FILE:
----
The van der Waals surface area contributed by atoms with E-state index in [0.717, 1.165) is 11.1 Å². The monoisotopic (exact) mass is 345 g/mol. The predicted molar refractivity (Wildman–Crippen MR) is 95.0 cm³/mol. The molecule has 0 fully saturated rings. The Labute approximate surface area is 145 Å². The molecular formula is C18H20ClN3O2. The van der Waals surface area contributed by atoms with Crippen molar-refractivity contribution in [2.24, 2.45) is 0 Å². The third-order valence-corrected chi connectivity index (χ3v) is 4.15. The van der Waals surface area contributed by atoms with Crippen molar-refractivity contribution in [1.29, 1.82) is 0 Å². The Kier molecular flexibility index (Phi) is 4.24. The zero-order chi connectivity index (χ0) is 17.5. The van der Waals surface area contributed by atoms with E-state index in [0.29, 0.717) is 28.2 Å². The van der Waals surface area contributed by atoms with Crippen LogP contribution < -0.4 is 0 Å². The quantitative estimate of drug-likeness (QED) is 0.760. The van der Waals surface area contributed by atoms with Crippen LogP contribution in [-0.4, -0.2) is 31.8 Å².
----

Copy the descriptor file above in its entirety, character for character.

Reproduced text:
The van der Waals surface area contributed by atoms with E-state index in [0.717, 1.165) is 11.1 Å². The monoisotopic (exact) mass is 345 g/mol. The predicted molar refractivity (Wildman–Crippen MR) is 95.0 cm³/mol. The molecule has 0 fully saturated rings. The Labute approximate surface area is 145 Å². The molecular formula is C18H20ClN3O2. The van der Waals surface area contributed by atoms with Crippen molar-refractivity contribution in [2.24, 2.45) is 0 Å². The third-order valence-corrected chi connectivity index (χ3v) is 4.15. The van der Waals surface area contributed by atoms with Crippen molar-refractivity contribution in [1.29, 1.82) is 0 Å². The Kier molecular flexibility index (Phi) is 4.24. The zero-order chi connectivity index (χ0) is 17.5. The van der Waals surface area contributed by atoms with E-state index in [0.29, 0.717) is 28.2 Å². The van der Waals surface area contributed by atoms with Crippen LogP contribution < -0.4 is 0 Å². The quantitative estimate of drug-likeness (QED) is 0.760. The van der Waals surface area contributed by atoms with Crippen LogP contribution in [-0.4, -0.2) is 31.8 Å².